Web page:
The Formula 1 Grand Prix in Bahrain should be cancelled unless it can uphold its human rights commitments, according to human rights groups in a letter made public on Thursday.
The letter, addressed to Formula 1's administration, has been signed by the Bahrain Institute for Rights and Democracy (BIRD), Article 19, the Gulf Centre for Human Rights (GCHR), and Americans for Democracy & Human Rights in Bahrain (ADHRB).
The Bahrain Grand Prix, which is due to be held later this month, was first cancelled in 2011, when the Government of Bahrain declared a state of martial law following pro-democracy protests.
The race returned in 2012 but the human rights groups said in the letter that “human rights violations have been a common occurrence during Formula 1 Grand Prix races in Bahrain".
The 2016 Grand Prix was marked by the death of 17-year-old Ali Abdulghani, who was critically injured during his arrest in Shahrakan village, located within three miles of the Bahrain International Circuit.
He died on April 4, 2016, a day after the Grand Prix weekend concluded.
The rights groups argued that not enough is being done ahead of the race. “Formula 1 cannot stand by in view of the deteriorating situation in Bahrain, the likelihood of further incidents in the run-up to the race and while those who negotiated in good faith with you are imprisoned and their relatives victimized for their work,” the letter said.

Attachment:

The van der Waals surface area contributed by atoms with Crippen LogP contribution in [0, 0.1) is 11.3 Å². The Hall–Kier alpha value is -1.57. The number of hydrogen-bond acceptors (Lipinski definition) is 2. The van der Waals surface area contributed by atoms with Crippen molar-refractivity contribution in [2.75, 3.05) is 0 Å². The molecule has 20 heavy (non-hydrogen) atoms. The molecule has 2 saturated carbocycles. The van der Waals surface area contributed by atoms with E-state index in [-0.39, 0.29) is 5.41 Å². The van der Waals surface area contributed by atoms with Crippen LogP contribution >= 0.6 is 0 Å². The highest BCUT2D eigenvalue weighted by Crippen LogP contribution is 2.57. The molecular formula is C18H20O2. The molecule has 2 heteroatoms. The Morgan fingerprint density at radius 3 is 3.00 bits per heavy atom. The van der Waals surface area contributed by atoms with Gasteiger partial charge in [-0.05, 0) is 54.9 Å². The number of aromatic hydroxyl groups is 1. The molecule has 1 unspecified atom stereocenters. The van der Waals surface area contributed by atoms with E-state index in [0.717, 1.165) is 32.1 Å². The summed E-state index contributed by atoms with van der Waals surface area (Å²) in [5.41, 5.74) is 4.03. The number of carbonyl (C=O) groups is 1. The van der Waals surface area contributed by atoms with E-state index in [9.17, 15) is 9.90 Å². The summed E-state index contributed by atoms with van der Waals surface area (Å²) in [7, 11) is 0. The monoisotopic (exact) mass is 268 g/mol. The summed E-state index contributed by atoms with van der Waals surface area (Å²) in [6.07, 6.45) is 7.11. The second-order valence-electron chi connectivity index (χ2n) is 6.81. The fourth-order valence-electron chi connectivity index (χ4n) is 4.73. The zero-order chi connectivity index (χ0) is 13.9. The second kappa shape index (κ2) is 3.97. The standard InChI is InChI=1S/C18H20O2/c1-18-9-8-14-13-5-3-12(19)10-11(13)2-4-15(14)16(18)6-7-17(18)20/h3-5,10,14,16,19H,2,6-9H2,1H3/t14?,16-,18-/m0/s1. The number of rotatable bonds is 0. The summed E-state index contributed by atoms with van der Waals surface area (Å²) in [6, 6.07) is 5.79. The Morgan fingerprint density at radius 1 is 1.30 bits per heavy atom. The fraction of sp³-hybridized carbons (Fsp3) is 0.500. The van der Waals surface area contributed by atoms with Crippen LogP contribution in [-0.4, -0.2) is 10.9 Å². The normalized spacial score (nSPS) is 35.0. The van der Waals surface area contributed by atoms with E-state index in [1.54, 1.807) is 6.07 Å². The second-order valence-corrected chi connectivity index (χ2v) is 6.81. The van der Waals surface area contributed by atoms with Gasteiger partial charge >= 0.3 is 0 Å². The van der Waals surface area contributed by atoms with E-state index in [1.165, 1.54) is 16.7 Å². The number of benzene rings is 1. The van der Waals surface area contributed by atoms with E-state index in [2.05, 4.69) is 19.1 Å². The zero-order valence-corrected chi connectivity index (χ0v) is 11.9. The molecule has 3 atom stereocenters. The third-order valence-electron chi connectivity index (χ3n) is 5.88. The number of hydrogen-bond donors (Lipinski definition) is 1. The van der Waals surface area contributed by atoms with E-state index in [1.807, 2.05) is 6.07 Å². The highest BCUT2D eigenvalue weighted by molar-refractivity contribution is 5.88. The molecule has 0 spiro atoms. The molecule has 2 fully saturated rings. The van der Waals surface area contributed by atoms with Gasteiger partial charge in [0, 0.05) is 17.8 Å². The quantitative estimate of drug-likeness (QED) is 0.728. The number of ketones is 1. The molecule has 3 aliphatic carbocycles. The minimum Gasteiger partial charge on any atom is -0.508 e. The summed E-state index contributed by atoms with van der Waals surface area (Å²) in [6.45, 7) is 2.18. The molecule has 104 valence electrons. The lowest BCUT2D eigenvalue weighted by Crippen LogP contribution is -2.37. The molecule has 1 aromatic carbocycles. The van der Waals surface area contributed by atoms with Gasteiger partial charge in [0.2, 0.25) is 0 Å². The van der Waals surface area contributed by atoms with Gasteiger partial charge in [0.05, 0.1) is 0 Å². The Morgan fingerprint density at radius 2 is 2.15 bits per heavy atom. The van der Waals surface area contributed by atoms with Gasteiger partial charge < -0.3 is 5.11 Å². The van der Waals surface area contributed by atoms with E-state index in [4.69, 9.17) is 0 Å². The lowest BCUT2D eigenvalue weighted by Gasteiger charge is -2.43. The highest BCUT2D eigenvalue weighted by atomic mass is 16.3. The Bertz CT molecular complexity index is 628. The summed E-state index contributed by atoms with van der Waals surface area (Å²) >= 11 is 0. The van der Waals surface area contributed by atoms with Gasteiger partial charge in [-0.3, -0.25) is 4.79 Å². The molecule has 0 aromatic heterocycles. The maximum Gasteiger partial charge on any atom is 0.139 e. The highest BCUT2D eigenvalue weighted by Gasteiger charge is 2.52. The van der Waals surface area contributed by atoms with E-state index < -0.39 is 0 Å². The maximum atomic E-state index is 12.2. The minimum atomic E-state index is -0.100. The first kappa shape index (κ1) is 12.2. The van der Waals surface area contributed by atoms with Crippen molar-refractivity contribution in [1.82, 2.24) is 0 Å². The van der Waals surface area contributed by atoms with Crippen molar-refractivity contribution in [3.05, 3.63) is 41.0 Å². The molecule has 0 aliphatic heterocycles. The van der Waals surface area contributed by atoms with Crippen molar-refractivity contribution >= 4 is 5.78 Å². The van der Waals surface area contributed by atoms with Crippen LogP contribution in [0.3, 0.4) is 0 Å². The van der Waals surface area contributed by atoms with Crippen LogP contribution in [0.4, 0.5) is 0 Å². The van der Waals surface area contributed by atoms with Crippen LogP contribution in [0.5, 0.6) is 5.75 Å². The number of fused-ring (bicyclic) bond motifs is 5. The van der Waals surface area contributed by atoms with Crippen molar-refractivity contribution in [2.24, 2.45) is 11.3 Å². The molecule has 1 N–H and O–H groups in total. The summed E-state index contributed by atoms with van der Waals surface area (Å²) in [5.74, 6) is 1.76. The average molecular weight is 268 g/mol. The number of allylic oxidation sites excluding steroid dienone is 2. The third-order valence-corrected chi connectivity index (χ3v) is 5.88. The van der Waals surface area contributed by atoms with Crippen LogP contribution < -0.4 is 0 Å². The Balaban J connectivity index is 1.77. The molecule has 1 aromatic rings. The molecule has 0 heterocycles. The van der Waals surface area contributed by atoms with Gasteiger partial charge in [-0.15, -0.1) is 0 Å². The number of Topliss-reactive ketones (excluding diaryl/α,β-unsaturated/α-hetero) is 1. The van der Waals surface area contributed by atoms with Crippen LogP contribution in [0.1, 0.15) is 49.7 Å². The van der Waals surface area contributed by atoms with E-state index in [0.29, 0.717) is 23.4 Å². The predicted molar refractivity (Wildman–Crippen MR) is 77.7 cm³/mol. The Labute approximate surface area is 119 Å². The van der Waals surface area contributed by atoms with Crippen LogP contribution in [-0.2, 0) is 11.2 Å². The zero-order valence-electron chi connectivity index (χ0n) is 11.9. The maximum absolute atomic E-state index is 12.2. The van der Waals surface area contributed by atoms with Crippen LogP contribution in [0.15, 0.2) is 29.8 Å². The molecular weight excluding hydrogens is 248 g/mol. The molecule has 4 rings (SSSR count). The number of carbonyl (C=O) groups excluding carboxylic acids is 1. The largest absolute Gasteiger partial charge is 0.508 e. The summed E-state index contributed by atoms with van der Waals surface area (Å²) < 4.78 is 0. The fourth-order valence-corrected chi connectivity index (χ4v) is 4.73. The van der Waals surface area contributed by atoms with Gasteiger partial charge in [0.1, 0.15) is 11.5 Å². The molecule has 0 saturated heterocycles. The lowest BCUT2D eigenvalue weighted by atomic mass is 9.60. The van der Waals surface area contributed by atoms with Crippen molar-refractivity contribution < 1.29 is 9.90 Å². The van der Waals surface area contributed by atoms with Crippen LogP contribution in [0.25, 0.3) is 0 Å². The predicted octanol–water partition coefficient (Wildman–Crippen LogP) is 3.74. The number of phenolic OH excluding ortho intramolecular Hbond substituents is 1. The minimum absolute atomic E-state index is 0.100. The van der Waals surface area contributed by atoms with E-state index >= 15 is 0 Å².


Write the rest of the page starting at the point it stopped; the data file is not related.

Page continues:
It added: "In light of the deteriorating human rights situation and F1’s inability to guarantee against the abuses which accompanied the past two Grand Prix circuits in Bahrain, F1 should cancel all its events there in 2017.”
“Arbitrary arrests always increase when the race is held, and many of those arrested are then tortured and unfairly prosecuted,” said BIRD’s Sayed Ahmed Alwadaei. "Formula 1 should not forget their responsibility to ensure the safety of the people of the host country. If Formula 1 cannot do that, then the Grand Prix should not go to Bahrain."
Husain Abdulla, executive director, ADHRB, added: “Two years after reaching an agreement with F1 we have serious doubts whether they are really taking their human rights policies seriously.
"Independent reports of human rights violations and the adverse effects of the race on the overall human rights conditions have been shared with the F1 administration, yet we’ve seen no serious actions taken, not even the implementation of their own human rights policy. This is deeply troubling because Bahrain’s oppressive regime uses the Grand Prix as a PR tool to whitewash its human rights abuses.”
A Bahrain government spokesperson was quoted by Reuters as saying the country had implemented "a range of institutional and legal reforms over recent years, in close collaboration with international governments and independent experts".
"As a result of these efforts, Bahrain now has a number of internationally recognised safeguards in place to ensure human rights abuses do not occur."
The spokesperson added that Bahrain was "entirely compliant and proactively participates" with Formula One's defined human rights policy.
"Like other Formula One host nations, Bahrain will work alongside the organisation to help support these commitments, and the Kingdom welcomes the opportunity to demonstrate its own highly significant strides as part of this process."
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